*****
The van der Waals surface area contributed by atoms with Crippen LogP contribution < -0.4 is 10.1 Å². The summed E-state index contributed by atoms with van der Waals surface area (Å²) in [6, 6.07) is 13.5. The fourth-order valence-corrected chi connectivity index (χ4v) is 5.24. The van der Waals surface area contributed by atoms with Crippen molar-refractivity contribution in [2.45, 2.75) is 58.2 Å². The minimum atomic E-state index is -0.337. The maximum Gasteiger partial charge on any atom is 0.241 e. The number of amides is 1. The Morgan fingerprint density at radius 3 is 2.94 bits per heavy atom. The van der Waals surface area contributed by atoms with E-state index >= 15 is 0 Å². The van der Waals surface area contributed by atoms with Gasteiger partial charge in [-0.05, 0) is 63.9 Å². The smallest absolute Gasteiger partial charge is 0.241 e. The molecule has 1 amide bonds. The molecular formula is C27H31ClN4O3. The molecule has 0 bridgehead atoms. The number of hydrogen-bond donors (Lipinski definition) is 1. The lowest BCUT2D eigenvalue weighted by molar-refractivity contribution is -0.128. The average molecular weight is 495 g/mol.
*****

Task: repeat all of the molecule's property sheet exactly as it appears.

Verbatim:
The van der Waals surface area contributed by atoms with Crippen LogP contribution < -0.4 is 10.1 Å². The summed E-state index contributed by atoms with van der Waals surface area (Å²) in [6, 6.07) is 13.5. The fourth-order valence-corrected chi connectivity index (χ4v) is 5.24. The van der Waals surface area contributed by atoms with Crippen molar-refractivity contribution in [2.45, 2.75) is 58.2 Å². The minimum atomic E-state index is -0.337. The maximum Gasteiger partial charge on any atom is 0.241 e. The number of amides is 1. The Morgan fingerprint density at radius 3 is 2.94 bits per heavy atom. The van der Waals surface area contributed by atoms with E-state index >= 15 is 0 Å². The van der Waals surface area contributed by atoms with Gasteiger partial charge in [-0.05, 0) is 63.9 Å². The smallest absolute Gasteiger partial charge is 0.241 e. The molecule has 1 amide bonds. The molecular formula is C27H31ClN4O3. The molecule has 0 bridgehead atoms. The number of hydrogen-bond donors (Lipinski definition) is 1. The lowest BCUT2D eigenvalue weighted by molar-refractivity contribution is -0.128. The average molecular weight is 495 g/mol.